StudioPress Sites

Egg Yolks as Treats for Cats

We have a unique situation right now where our indoor cat is stuck in my daughter’s bedroom because our puppy is just crazy out of control trying to make best friends with him. It’s not working of course so puppy starts barking and chasing him under the bed and around the room until we intercede. Bottom line, our kitty is really stressed out almost to the point of having PSTD. This has me on the lookout for more nutritional food and treats for him.
I came across a great treat for cats. Egg yolks are really good for stressed out cats. I found some boiled eggs at the store, in a bag, and I just popped out the yolk and broke it into pieces. He enjoyed eating it and even had more energy afterwards. It is better not to feed egg whites alone, since it contains a substance called avidin which makes biotin unavailable for use in the body. Egg whites are mostly water so they are not missing out on anything. Yolks contain the bulk of eggs’ nutritional value. Although they’re less nutritious than their raw kin, cooked yolks harbor fewer diseases. Feed your feline egg yolks in moderation. I have read that cooking deactivates the avidin, so I am now in the habit of just feeding him the yolks and doing that sparingly. It can be a once in a while treat though as supported in my findings below.

This is what I have come across when reading about it:
Cats are obligate carnivores — they have to eat meat to survive — so their digestive systems are accustomed to processing lots of protein. Chicken eggs pose no obvious challenges in this regard. Egg whites are about 90 percent water, so most of their extra-protein nutritional value is in their yolks. This cocktail of vitamins and minerals might otherwise require a food pyramid of consumption to assemble. Cooked eggs don’t have as much nutritional value as raw eggs, but they harbor fewer diseases. Feeding your cat cooked egg yolks is a safe bet.

Raw Egg Risks

Web Hosting

Don’t feed your cat raw eggs. That’s the consensus of many veterinarians and the American Society for the Prevention of Cruelty to Animals. Raw eggs can foster a zoological cornucopia of diseases including E. coli and salmonella, both of which are quite serious and can result in death. Disease aside, raw egg whites contain avidin, an enzyme that hinders the absorption of biotin, a B vitamin necessary for healthy skin and hair. That isn’t a consideration with raw egg yolks, though.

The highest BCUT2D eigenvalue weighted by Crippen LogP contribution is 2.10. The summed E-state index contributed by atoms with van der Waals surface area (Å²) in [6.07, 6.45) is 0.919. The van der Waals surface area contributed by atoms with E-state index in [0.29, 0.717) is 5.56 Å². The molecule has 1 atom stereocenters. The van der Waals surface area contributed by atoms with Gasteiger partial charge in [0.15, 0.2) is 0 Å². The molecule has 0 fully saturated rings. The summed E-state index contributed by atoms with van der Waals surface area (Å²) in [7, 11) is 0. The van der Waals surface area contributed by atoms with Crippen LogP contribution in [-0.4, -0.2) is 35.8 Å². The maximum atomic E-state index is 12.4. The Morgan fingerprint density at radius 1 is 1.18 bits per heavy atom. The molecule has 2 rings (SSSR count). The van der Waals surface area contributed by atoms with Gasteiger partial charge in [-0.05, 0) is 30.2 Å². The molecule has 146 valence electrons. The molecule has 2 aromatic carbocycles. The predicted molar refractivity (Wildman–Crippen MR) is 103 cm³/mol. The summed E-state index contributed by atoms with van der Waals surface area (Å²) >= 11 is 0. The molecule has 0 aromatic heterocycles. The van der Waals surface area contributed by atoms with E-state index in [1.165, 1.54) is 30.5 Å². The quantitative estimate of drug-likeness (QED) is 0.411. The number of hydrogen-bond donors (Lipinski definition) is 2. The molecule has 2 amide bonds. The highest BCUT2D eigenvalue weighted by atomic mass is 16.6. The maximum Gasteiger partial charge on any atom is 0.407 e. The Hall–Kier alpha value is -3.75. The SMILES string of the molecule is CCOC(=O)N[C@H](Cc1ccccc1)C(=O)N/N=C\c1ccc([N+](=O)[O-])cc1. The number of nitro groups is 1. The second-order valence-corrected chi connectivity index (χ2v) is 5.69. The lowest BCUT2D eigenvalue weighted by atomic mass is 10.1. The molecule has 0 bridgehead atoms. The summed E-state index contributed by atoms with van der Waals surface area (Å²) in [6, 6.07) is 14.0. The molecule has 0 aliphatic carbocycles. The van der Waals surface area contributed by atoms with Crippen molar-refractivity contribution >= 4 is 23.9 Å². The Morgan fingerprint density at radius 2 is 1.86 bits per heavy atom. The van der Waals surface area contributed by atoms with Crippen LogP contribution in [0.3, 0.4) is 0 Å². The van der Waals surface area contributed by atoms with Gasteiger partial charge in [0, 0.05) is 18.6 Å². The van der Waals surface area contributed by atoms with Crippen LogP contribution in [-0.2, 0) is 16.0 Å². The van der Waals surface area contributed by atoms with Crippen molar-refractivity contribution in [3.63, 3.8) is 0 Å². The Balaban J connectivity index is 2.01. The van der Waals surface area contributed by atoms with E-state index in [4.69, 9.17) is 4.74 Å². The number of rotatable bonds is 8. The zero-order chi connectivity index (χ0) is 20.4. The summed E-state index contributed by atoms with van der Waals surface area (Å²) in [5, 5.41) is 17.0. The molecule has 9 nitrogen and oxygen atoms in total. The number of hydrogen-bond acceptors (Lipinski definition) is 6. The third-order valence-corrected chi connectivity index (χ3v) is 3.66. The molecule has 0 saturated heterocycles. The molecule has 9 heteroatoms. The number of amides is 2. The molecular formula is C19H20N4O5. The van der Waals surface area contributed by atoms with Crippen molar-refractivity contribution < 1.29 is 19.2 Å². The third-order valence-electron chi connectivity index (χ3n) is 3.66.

Cooked Egg Menus

Cooked egg yolks are a great source of protein, vitamins and minerals in your cat’s diet. Make sure you cook them thoroughly — if you wouldn’t eat them, you shouldn’t feed them to your cat. If you’re introducing cooked egg yolks into your cat’s diet for the first time, gradually substitute them for other foods. An abrupt diet change can give your cat a fatty liver, which opens the door to a grocery list of health issues. Although your cat’s digestive system is hardier than yours, you can’t feed him rotten food. Spoiled hard boiled eggs can make your cat just as sick as raw eggs. Throw out expired food — don’t force it on your pets.

Egg Yolks and Moderation

If you’re supplementing an otherwise balanced diet, you can probably feed your cat one hard-boiled egg every other day or every third day, according to Jill Bowen, a veterinarian and pet columnist for “The Roanoke Times.” The average adult cat needs roughly 400 calories a day, and an egg provides an eighth to a quarter of that. The yolk contains the bulk of those calories. Its concentration of certain fats, vitamins and minerals can be harmful in high doses. As such, Bowen’s guidelines are probably applicable to feeding your cat just egg yolks.

More Considerations

Despite the risk of disease, some natural health advocates — including Anitra Frazier, author of “Natural Cat: The Comprehensive Guide to Optimum Care” — recommend feeding cats raw eggs. If you go this route, get the freshest, most natural eggs possible. Cats may eat bird eggs in the wild, but some scientists argue genetic modification and modern farming practices have increased risks of food-borne illnesses from chicken eggs, raw and cooked. Internet forums offer a range of anecdotal evidence for and against feeding cats eggs of any sort — raw or cooked, whites or yolks. Much of it is contradictory. If you’re conflicted, talk to your veterinarian about feeding your cat cooked egg yolks.